Spring Classics 2015 – A British Great Bows Out Part 1


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Spring Classics 2015 – A British Great Bows Out Part 1

For keen fans of British cycling, the spring of 2015 promised to be melancholic as a bona fide great of British cycling bought his storied road career to a shuddering climax at Paris-Roubaix. Coincidentally Sir Bradley Wiggins was also retiring from international competition on 12th April 2015. In more ways than one, April promised to be the month of the double.

In the past few years I’ve become much keener on the One Day Classics than the Grand Tours, not least because of Tyler Hamilton’s assertion that it was possible to win a one day clean or “pane e acqua” (on bread and water) but not stage races of more than a week without “assistance”. There are One Day Classics. Then there are the five Monuments. And rising above them all are the true giants, the Tour of Flanders and Paris-Roubaix run over consecutive weekends in April. Win one and your status among the greats is secured. Win two and you should never have to buy a drink in a bar in the Roubaix-Flanders region again (and what higher motivation could there be than that?). And then there is the evocative list of those who have not only won both but in the same year - Van Looy, De Vlaeminck, Van Petegem, Boonen and Cancellara (the last two having done the double double i.e. winning both in the same year twice). For someone who has always had the equanimity to wear legendary status lightly, it seemed only just that I added my name to this list. But there are many speed humps on the path to greatness……..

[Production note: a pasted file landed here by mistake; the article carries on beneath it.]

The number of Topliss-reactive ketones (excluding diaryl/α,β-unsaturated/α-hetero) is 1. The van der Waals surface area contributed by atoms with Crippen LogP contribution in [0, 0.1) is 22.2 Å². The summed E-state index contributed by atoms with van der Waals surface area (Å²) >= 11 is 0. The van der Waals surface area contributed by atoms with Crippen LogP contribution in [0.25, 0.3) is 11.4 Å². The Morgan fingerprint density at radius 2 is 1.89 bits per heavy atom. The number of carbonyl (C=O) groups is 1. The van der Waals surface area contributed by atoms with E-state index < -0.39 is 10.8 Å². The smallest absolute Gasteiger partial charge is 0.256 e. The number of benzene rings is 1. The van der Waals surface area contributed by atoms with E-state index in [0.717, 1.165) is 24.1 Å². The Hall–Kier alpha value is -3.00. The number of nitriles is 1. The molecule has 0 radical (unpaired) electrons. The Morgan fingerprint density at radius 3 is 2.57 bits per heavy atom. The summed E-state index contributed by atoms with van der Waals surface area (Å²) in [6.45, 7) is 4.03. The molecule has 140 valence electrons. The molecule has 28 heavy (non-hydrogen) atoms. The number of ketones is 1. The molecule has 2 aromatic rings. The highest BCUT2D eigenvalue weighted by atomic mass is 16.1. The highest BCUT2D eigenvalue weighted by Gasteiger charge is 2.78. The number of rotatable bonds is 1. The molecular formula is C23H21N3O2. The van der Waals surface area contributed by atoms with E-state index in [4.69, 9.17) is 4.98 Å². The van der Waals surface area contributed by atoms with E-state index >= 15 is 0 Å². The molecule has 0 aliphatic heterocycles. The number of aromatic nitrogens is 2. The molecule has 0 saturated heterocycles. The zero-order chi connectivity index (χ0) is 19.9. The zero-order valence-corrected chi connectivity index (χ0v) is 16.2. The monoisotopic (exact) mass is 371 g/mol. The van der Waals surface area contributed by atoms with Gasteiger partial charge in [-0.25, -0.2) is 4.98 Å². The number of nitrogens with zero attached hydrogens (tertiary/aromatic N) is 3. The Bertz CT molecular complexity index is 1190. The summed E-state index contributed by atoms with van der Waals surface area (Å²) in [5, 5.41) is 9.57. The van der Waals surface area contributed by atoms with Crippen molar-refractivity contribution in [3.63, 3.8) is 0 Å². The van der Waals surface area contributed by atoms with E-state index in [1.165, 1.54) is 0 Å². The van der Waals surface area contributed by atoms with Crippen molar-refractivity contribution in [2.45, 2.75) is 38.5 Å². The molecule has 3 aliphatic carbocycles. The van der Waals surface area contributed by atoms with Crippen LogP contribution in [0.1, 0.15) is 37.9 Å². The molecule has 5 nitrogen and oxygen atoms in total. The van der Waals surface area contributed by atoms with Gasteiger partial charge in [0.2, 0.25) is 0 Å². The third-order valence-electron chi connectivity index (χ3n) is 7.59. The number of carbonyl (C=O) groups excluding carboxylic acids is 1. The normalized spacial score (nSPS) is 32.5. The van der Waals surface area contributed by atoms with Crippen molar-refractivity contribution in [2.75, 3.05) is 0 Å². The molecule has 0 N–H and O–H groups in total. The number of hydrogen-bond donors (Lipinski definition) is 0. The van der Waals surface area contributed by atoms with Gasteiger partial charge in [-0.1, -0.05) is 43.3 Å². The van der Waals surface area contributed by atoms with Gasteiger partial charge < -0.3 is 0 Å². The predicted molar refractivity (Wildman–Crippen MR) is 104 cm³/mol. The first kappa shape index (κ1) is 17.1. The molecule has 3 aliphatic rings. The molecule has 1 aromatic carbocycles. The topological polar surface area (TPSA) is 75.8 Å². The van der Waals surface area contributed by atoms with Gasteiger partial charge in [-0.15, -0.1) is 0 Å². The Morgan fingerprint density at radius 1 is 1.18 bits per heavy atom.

Having ridden the Tour of Flanders three times before (ok, one of these was the shorter RetroRonde), I was clear what was involved – spiteful weather, viciously steep cobbled bergs, waffles at the food stops. Not a piece of cake by any means, especially with camping adding to the challenge, but with suitable training well within range. And there lay the biggest obstacle – preparation hasn’t always been my strong suit.

Getting Ready